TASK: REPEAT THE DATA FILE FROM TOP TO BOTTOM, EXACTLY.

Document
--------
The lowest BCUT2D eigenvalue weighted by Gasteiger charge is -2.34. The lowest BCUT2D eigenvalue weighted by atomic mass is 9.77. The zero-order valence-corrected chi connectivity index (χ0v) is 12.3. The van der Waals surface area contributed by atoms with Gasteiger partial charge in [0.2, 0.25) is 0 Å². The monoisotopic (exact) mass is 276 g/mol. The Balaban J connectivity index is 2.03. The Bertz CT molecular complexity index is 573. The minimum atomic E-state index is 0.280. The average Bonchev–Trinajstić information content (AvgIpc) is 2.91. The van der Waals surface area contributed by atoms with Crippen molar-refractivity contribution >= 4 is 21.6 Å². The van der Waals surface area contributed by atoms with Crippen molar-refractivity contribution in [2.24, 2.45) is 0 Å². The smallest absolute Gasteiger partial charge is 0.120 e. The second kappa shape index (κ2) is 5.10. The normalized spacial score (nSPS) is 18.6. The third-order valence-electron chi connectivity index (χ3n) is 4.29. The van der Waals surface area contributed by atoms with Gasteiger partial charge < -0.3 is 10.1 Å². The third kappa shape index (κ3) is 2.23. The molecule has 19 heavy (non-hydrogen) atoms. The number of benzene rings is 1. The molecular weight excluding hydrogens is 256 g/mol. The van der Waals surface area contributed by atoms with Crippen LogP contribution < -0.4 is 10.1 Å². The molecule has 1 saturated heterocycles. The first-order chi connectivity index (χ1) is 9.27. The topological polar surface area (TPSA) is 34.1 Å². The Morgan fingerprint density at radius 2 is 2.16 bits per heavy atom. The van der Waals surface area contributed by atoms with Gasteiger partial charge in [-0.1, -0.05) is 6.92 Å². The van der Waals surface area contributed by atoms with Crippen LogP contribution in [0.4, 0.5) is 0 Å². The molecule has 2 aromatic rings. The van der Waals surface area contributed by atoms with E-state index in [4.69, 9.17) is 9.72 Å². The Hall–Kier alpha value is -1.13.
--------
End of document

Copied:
The lowest BCUT2D eigenvalue weighted by Gasteiger charge is -2.34. The lowest BCUT2D eigenvalue weighted by atomic mass is 9.77. The zero-order valence-corrected chi connectivity index (χ0v) is 12.3. The van der Waals surface area contributed by atoms with Gasteiger partial charge in [0.2, 0.25) is 0 Å². The monoisotopic (exact) mass is 276 g/mol. The Balaban J connectivity index is 2.03. The Bertz CT molecular complexity index is 573. The minimum atomic E-state index is 0.280. The average Bonchev–Trinajstić information content (AvgIpc) is 2.91. The van der Waals surface area contributed by atoms with Crippen molar-refractivity contribution >= 4 is 21.6 Å². The van der Waals surface area contributed by atoms with Crippen molar-refractivity contribution in [2.24, 2.45) is 0 Å². The smallest absolute Gasteiger partial charge is 0.120 e. The second kappa shape index (κ2) is 5.10. The normalized spacial score (nSPS) is 18.6. The third-order valence-electron chi connectivity index (χ3n) is 4.29. The van der Waals surface area contributed by atoms with Gasteiger partial charge < -0.3 is 10.1 Å². The third kappa shape index (κ3) is 2.23. The molecule has 19 heavy (non-hydrogen) atoms. The number of benzene rings is 1. The molecular weight excluding hydrogens is 256 g/mol. The van der Waals surface area contributed by atoms with Crippen LogP contribution < -0.4 is 10.1 Å². The molecule has 1 saturated heterocycles. The first-order chi connectivity index (χ1) is 9.27. The topological polar surface area (TPSA) is 34.1 Å². The Morgan fingerprint density at radius 2 is 2.16 bits per heavy atom. The van der Waals surface area contributed by atoms with Gasteiger partial charge in [-0.1, -0.05) is 6.92 Å². The van der Waals surface area contributed by atoms with Crippen LogP contribution in [0.4, 0.5) is 0 Å². The molecule has 2 aromatic rings. The van der Waals surface area contributed by atoms with E-state index in [4.69, 9.17) is 9.72 Å². The Hall–Kier alpha value is -1.13.